Corticonics: Neural Circuits of the Cerebral Cortex

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Cambridge University Press, Feb 22, 1991 - Medical - 280 pages
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Understanding how the brain works is probably the greatest scientific and intellectual challenge of our generation. The cerebral cortex is the instrument by which we carry the most complex mental functions. Fortunately, there exists an immense body of knowledge concerning both cortical structure and the properties of single neurons in the cortex. With the advent of the supercomputer, there has been increased interest in neural network modeling. What is needed is a new approach to an understanding of the mammalian cerebral cortex that will provide a link between the physiological description and the computer model. This book meets that need by combining anatomy, physiology, and modeling to achieve a quantitative description of cortical function. The material is presented didactically, starting with descriptive anatomy and comprehensively examining all aspects of modeling. The book gradually leads the reader from the macroscopic cortical anatomy and standard electrophysiological properties of single neurons to neural network models and synfire chains. The most modern trends in neural network modeling are explored.
 

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Contents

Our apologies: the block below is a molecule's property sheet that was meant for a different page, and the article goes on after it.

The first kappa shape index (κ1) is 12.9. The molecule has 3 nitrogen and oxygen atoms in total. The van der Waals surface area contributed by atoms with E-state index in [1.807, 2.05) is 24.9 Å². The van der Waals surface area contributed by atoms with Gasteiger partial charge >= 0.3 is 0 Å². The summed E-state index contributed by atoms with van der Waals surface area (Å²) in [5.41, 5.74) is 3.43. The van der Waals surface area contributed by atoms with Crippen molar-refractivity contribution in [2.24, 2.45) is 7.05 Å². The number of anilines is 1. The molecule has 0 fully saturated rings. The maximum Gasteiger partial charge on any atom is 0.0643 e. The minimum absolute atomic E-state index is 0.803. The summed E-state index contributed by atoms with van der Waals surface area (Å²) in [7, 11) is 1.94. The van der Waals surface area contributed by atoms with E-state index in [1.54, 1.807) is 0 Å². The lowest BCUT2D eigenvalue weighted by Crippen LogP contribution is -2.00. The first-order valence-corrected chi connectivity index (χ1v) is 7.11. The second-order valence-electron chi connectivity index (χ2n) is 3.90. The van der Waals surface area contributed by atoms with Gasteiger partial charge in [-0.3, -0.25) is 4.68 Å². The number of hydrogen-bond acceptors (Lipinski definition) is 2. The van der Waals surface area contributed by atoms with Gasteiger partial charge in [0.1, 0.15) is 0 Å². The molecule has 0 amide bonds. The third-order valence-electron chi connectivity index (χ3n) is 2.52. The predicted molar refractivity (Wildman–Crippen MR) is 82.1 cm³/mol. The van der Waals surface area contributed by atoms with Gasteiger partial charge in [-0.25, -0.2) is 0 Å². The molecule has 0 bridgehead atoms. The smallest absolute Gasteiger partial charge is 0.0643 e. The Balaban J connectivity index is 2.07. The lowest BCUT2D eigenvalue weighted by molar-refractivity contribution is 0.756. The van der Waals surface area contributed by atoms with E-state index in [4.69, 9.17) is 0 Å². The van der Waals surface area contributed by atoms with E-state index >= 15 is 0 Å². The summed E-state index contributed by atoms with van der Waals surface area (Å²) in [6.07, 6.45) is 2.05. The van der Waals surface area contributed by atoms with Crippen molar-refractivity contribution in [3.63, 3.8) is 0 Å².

Anatomy of the cerebral cortex
1
12 Types of neurons
6
13 Microscopic organization
18
14 Embryogenesis of the cerebral cortex
40
15 Quantitative considerations
49
16 References
59
The probability for synaptic contact between neurons in the cortex
65
21 Uniform distribution
66
46 References
147
Models of neural networks
150
52 The point neuron
152
53 Small random networks
153
54 Large random networks
160
55 Recurrent cooperative networks
173
56 Perceptrons
193
57 References
203

22 Nonuniform distribution
79
23 Examples
82
24 Generalization
87
25 References
90
Processing of spikes by neural networks
92
32 Transmission of a single spike through a synapse
96
33 Using the ASG
101
34 Transmission of a spike train
110
35 Examples
113
36 References
117
Relations between membrane potential and the synaptic response curve
118
42 Randomly firing neurons
120
43 The autocorrelation function for spike trains
133
44 Synaptic effects on periodically firing neurons
136
45 Synaptic effects on randomly firing neurons
139
Transmission through chains of neurons
208
62 Existence of divergingconverging connections
212
63 Transmission through divergingconverging chains
221
64 Appendix
225
65 References
226
Synchronous transmission
227
72 Synfire chains
232
73 Stability of transmission in synfire chains
235
74 Accuracy of timing
241
75 Conversion from synchronous activity to asynchronous activity and vice versa
249
76 Detectability of synfire activity in the cortex
254
77 References
258
Answers and hints
260
Index
277
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